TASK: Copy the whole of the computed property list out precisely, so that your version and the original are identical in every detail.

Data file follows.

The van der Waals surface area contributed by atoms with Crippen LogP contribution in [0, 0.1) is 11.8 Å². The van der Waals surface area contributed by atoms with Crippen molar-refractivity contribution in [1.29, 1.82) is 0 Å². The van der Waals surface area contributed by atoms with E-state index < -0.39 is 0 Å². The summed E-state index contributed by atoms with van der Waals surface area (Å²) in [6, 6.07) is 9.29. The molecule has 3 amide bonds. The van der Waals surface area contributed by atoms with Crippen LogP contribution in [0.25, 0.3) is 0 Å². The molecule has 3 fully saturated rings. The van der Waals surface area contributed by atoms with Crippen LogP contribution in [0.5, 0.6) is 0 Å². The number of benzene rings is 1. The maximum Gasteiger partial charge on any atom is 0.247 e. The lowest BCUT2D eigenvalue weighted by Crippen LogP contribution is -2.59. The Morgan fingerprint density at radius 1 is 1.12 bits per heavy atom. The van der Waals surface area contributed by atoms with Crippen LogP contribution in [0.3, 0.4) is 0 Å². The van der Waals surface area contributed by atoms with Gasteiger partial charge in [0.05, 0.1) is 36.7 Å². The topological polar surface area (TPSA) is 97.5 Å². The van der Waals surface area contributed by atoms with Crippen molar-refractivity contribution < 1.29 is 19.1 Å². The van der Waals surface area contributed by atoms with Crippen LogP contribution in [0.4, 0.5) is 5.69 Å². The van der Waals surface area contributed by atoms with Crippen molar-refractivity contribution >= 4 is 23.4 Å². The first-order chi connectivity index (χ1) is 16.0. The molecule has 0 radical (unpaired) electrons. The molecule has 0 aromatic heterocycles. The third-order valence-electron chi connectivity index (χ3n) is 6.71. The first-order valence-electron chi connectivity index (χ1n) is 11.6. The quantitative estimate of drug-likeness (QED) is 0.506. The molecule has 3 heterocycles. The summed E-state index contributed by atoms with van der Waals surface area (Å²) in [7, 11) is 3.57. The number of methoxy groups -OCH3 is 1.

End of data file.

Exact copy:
The van der Waals surface area contributed by atoms with Crippen LogP contribution in [0, 0.1) is 11.8 Å². The van der Waals surface area contributed by atoms with Crippen molar-refractivity contribution in [1.29, 1.82) is 0 Å². The van der Waals surface area contributed by atoms with E-state index < -0.39 is 0 Å². The summed E-state index contributed by atoms with van der Waals surface area (Å²) in [6, 6.07) is 9.29. The molecule has 3 amide bonds. The van der Waals surface area contributed by atoms with Crippen LogP contribution in [0.25, 0.3) is 0 Å². The molecule has 3 fully saturated rings. The van der Waals surface area contributed by atoms with Crippen LogP contribution in [0.5, 0.6) is 0 Å². The number of benzene rings is 1. The maximum Gasteiger partial charge on any atom is 0.247 e. The lowest BCUT2D eigenvalue weighted by Crippen LogP contribution is -2.59. The Morgan fingerprint density at radius 1 is 1.12 bits per heavy atom. The van der Waals surface area contributed by atoms with Crippen LogP contribution in [0.3, 0.4) is 0 Å². The van der Waals surface area contributed by atoms with Gasteiger partial charge in [0.05, 0.1) is 36.7 Å². The topological polar surface area (TPSA) is 97.5 Å². The van der Waals surface area contributed by atoms with Crippen molar-refractivity contribution < 1.29 is 19.1 Å². The van der Waals surface area contributed by atoms with Crippen LogP contribution in [0.4, 0.5) is 5.69 Å². The van der Waals surface area contributed by atoms with Crippen molar-refractivity contribution >= 4 is 23.4 Å². The first-order chi connectivity index (χ1) is 16.0. The molecule has 0 radical (unpaired) electrons. The molecule has 0 aromatic heterocycles. The third-order valence-electron chi connectivity index (χ3n) is 6.71. The first-order valence-electron chi connectivity index (χ1n) is 11.6. The quantitative estimate of drug-likeness (QED) is 0.506. The molecule has 3 heterocycles. The summed E-state index contributed by atoms with van der Waals surface area (Å²) in [7, 11) is 3.57. The number of methoxy groups -OCH3 is 1.